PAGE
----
The Work of the Ministry
Acts 6:4
But we will give ourselves continually to prayer, and to the ministry of the word.

In no age of the Church has it been more necessary than it is in this to exalt the ministry of the Church, to secure its freedom from secular cares, and to culture its spiritual life and efficiency. Thousands of Christian clergy long to be able to say the words of our text, and hopelessly repeat after Dr. Chalmers, "I am bustled out of my spirituality." We may help to a better understanding of the work of the ministry if we consider -

I. ITS PRIVATE AND PREPARATORY FEATURES. "Give ourselves continually to prayer." The term "prayer," as here used, is a comprehensive one, and includes all that belongs to private piety and soul-culture, the nourishing of the Christian vitality, and enriching of the personal spiritual stores of thought, feeling, and truth. Ministers know, by a constant experience, how immediately their pleasure and their power in their work depend on their personal spiritual conditions. The soul must be full of God that is to speak well for God; and Christian congregations should take it upon them, as a burden of duty, to free their pastors from care, both in his family and in the temporal matters of the Church, so that he may "give himself unto prayer." Prayer may here be taken to include:

1. Self-culture - the full mastery of a man's own disposition and habits.

2. Mental culture - a sufficient training of the intellectual powers to ensure full and wise teaching of the people.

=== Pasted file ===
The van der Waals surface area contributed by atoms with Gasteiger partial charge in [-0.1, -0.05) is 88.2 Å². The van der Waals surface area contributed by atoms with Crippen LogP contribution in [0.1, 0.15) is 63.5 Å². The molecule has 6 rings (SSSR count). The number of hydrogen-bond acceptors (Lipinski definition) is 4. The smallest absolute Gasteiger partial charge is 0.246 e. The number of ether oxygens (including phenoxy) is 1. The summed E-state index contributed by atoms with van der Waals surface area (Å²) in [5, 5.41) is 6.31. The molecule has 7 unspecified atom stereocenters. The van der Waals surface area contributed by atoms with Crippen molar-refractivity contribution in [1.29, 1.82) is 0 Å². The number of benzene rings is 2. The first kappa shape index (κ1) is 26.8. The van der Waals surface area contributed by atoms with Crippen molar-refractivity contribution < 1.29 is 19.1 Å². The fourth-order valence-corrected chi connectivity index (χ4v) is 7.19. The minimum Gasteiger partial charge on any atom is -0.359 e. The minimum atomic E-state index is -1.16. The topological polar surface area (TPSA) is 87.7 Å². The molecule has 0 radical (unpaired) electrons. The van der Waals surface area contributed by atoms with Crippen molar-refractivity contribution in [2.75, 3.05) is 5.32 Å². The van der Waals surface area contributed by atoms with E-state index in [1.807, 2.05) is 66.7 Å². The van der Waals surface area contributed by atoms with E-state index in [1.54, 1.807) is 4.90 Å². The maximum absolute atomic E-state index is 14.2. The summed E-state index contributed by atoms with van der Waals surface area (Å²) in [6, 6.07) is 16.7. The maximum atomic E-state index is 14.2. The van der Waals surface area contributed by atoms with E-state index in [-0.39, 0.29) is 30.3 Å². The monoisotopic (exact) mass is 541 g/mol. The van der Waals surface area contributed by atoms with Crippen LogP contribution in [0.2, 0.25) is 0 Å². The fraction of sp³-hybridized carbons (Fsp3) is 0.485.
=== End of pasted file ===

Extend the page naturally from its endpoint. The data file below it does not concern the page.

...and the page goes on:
3. Scripture-culture - adequate acquaintance with the actual contents of God's revealed Word, and quickness of spiritual insight into its deeper meanings, suggestions, and mysteries.

4. Soul-culture - that kind of sympathetic, persuasive force which seems to bring God near to man, in us, and man near to God, through us; the kind of power that only comes to us through "prayer and fasting." These things are the absolute essentials of true and successful ministerial work today. The men of prayer are the men of power.

II. ITS PUBLIC AND OFFICIAL FEATURES. "The ministry of the Word," or the service of the revealed Word. This may be set in two forms.

1. The ministry of the Scriptures; not merely in their contents, but in their applications, their examples, warnings, counsels, comfortings, etc. "Our ministers are the teachers of a Book, and each has more than a lifetime full of labor if he sets his heart upon declaring the whole revealed counsel of God."

2. The ministry of the Christ, as the very essence of the Scriptures. In this bringing out the special redemptive features of the Divine relation, and claiming personal surrender to, personal obedience to, and personal homage to, the risen, glorified, and reigning Lord. "The testimony of Jesus is the spirit of prophecy." It may be further pressed that:

(1) The Word, or message of salvation, needs a human ministry; "by the foolishness of preaching God would save them that believe."

(2) That it also needs the entire devotion of men's time and talents and influence. If apostles needed to step aside from common cares to keep their efficiency for spiritual work, much more do the modern clergy in this busy and anxious age. It should seriously be considered how far the modern ministry has become weakened, especially in spiritual power and prophet-like energy, by becoming crowded with worldly cares, so that private soul-culture is neglected and prayer-preparations are crowded out. Only from the "secret place of the Most High" can Christian teachers come forth in power. "While they are musing the fire burns;" and then they can "speak with their tongues." - R.T.

Parallel Verses
KJV: But we will give ourselves continually to prayer, and to the ministry of the word.

WEB: But we will continue steadfastly in prayer and in the ministry of the word."

An Earnest Ministry the Greatest Need and Blessing of the Church
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